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Vol. 65 Number 11


News orthwestern Electric September 2014


Teaching children about electrical safety What they learn today could be a lifesaver later


T


eaching children about electrical safety is an important task we should all take seriously. Electricity is a dynamic power source. Everyday we live our lives surrounded by it, but sometimes we forget just how danger- ous electricity can be.


That is why Northwestern Electric established the Watts Up Kids Camp a couple of years ago. The camp teaches youngsters how to be safe around electricity. The camp pro- vides fun activities and facts about the basics—what is electricity, the need to respect its power and how to avoid accidents. This year, 16 youngsters attended


Watts Up Kids Camp on July 30. The children watched videos and a safety demonstration covering potential hazards like downed power lines, climbing trees near power lines and playing hide-and-seek near the big metal electrical boxes. Jarrod Randall, journeyman lineman for NWEC, demonstrated the various tools he uses to help keep him safe while on the job and he fielded some tough questions from the campers. While we do our best to educate children about electrical safety at the camp or school safety presenta- tions, we need your help to reinforce those lessons. You can do your part at home by teaching your children about the physical dangers associ- ated with electrical components and how to handle electrical plugs, out- lets, switches and other devices.


As we all know, kids will be kids. Getting them to show interest in some of these lessons won’t be easy but remember what your children learn from you today can be a lifesaver later when they encounter potential hazards. (9574002) Gather your youngsters around the kitchen table or on the front porch— some of the best teachable moments about electrical safety can happen in and around your home. Look around. There are plenty of oppor- tunities to demonstrate safety that are as close as the electrical outlet on your living room wall. For example, show young children how plugs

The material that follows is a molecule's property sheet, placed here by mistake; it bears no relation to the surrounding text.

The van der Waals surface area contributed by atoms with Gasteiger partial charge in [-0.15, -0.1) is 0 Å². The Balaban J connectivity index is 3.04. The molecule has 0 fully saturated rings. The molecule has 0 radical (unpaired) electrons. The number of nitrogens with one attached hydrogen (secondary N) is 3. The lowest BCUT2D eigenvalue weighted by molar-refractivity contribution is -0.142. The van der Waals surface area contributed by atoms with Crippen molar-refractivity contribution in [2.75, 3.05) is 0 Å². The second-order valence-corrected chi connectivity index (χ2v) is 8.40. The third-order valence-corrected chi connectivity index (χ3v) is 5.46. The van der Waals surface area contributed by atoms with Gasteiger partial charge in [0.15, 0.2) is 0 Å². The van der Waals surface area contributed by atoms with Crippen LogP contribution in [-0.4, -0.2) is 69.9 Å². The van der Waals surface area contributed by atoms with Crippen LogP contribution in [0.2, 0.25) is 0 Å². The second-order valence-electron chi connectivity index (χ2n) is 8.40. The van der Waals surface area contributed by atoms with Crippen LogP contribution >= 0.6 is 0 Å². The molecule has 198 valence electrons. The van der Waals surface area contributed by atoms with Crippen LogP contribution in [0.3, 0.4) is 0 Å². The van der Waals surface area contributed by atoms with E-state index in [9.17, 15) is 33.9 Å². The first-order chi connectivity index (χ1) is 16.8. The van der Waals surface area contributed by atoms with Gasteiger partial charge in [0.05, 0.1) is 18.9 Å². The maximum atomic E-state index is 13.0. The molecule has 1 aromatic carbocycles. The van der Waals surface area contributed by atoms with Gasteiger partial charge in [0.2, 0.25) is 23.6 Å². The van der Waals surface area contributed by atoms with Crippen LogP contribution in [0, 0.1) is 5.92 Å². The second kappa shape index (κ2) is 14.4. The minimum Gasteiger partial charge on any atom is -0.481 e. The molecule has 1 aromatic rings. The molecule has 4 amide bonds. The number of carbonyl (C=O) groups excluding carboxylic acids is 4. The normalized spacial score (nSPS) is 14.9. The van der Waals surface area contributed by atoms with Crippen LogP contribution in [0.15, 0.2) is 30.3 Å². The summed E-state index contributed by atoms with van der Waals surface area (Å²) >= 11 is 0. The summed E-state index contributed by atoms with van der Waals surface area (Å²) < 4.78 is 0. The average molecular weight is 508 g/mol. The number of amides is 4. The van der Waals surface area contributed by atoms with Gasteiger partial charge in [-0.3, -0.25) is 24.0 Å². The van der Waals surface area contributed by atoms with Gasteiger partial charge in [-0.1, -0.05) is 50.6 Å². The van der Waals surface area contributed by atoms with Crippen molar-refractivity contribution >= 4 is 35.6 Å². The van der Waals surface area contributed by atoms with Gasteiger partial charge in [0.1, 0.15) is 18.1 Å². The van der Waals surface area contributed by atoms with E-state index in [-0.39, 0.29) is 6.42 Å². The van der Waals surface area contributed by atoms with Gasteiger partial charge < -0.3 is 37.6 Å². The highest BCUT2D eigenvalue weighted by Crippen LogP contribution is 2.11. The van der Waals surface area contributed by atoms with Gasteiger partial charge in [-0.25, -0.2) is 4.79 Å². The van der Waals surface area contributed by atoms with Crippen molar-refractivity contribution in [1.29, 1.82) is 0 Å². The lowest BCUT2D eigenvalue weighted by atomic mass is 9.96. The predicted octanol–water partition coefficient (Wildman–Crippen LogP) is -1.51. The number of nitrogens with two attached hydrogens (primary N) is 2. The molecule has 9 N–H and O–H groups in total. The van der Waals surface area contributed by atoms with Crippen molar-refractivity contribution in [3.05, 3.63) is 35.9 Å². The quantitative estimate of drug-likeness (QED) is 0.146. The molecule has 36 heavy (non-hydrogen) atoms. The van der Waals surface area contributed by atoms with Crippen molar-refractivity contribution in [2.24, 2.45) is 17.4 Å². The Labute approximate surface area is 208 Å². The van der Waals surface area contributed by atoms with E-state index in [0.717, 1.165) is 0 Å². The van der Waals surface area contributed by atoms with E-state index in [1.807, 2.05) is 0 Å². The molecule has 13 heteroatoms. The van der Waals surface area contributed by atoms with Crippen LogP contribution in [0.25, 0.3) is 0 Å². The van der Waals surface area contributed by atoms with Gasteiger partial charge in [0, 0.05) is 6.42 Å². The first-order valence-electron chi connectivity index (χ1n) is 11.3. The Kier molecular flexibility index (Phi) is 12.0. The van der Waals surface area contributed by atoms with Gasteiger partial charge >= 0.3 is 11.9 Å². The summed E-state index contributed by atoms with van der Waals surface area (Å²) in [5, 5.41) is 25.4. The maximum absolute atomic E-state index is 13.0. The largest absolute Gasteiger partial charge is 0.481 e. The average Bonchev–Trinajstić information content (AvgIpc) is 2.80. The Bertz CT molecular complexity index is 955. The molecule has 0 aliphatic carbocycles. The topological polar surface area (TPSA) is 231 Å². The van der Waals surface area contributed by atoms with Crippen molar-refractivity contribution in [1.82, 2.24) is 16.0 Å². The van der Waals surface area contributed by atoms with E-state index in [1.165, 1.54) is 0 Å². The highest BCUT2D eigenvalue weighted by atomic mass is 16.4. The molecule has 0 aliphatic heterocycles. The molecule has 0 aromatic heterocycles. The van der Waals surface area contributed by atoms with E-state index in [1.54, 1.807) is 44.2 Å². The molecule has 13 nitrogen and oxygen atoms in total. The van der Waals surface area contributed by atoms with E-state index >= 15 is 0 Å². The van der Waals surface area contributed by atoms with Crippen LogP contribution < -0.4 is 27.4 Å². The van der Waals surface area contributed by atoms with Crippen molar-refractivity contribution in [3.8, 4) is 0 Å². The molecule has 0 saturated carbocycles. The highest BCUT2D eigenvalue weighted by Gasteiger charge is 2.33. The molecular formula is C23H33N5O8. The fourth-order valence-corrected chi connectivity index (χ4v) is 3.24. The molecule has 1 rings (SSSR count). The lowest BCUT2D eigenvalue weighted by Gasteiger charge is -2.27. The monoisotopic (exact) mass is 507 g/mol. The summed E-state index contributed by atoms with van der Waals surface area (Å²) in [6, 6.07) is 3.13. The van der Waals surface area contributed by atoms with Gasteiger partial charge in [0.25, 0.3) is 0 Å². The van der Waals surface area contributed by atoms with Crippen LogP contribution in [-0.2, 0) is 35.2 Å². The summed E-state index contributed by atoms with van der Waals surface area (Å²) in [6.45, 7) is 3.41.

Inside


ERC loans......................2 Holiday closing.............2 Hot Dog Feeds..............3 Recipe............................3 Missing members.........4


A group of 16 eager youngsters attended the 2014 Watts Up Kids Camp. Back row: Sky Eckenrode, Bree Dryden, BrayLeigh Dryden, Zane Was- son, Hana-Kay Chapman, Jackson Crotts, Chandler Persons and Easton Persons. Front row: Joshua Crotts, Melodii McGee, Reese Adams, Tristyn Burgess, Brianna Marenco, Parker Zwink and Savannah Pierce. Not pic- tured: Emma Chapman.


work, and let them know that even if they are curious about the slits of an electrical outlet, nothing else should be placed inside. Each year about 2,400 children end up in the emer- gency room after suffering injuries caused by inserting objects—paper clips, pens, screws, nails, forks, hair pins, coins and more—into electri- cal receptacles. That’s about seven children a day who sustain injuries ranging from electric shock to burns. But this isn’t the only electrical mishap that impacts youngsters. Our reliance on electronics and gadgets have left both youngsters and their Continued on page 3.


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